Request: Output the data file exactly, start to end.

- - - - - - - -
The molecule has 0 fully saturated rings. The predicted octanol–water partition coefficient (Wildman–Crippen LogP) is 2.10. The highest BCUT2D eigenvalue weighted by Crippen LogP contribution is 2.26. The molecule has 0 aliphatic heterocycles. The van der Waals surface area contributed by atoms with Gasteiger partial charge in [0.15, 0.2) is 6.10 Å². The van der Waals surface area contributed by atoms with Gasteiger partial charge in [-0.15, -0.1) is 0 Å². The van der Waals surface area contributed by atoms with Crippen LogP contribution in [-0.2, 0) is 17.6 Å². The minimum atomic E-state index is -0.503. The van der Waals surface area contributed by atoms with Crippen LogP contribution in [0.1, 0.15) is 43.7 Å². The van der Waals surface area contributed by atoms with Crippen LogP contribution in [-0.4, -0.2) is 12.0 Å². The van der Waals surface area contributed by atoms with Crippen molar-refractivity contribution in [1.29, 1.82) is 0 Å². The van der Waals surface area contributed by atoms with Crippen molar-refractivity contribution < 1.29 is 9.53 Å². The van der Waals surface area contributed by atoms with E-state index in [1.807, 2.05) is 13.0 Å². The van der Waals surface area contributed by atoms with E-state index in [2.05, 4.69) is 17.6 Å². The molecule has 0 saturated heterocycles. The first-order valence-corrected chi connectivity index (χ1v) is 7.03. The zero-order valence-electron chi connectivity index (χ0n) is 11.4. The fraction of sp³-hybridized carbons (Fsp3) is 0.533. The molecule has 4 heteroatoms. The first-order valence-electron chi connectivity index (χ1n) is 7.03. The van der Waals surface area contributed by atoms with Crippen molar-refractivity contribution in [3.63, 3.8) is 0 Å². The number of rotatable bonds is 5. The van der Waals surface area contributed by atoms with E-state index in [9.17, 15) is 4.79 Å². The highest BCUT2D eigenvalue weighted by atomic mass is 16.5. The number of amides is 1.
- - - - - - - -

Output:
The molecule has 0 fully saturated rings. The predicted octanol–water partition coefficient (Wildman–Crippen LogP) is 2.10. The highest BCUT2D eigenvalue weighted by Crippen LogP contribution is 2.26. The molecule has 0 aliphatic heterocycles. The van der Waals surface area contributed by atoms with Gasteiger partial charge in [0.15, 0.2) is 6.10 Å². The van der Waals surface area contributed by atoms with Gasteiger partial charge in [-0.15, -0.1) is 0 Å². The van der Waals surface area contributed by atoms with Crippen LogP contribution in [-0.2, 0) is 17.6 Å². The minimum atomic E-state index is -0.503. The van der Waals surface area contributed by atoms with Crippen LogP contribution in [0.1, 0.15) is 43.7 Å². The van der Waals surface area contributed by atoms with Crippen LogP contribution in [-0.4, -0.2) is 12.0 Å². The van der Waals surface area contributed by atoms with Crippen molar-refractivity contribution in [1.29, 1.82) is 0 Å². The van der Waals surface area contributed by atoms with Crippen molar-refractivity contribution < 1.29 is 9.53 Å². The van der Waals surface area contributed by atoms with E-state index in [1.807, 2.05) is 13.0 Å². The van der Waals surface area contributed by atoms with E-state index in [2.05, 4.69) is 17.6 Å². The molecule has 0 saturated heterocycles. The first-order valence-corrected chi connectivity index (χ1v) is 7.03. The zero-order valence-electron chi connectivity index (χ0n) is 11.4. The fraction of sp³-hybridized carbons (Fsp3) is 0.533. The molecule has 4 heteroatoms. The first-order valence-electron chi connectivity index (χ1n) is 7.03. The van der Waals surface area contributed by atoms with Crippen molar-refractivity contribution in [3.63, 3.8) is 0 Å². The number of rotatable bonds is 5. The van der Waals surface area contributed by atoms with E-state index in [9.17, 15) is 4.79 Å². The highest BCUT2D eigenvalue weighted by atomic mass is 16.5. The number of amides is 1.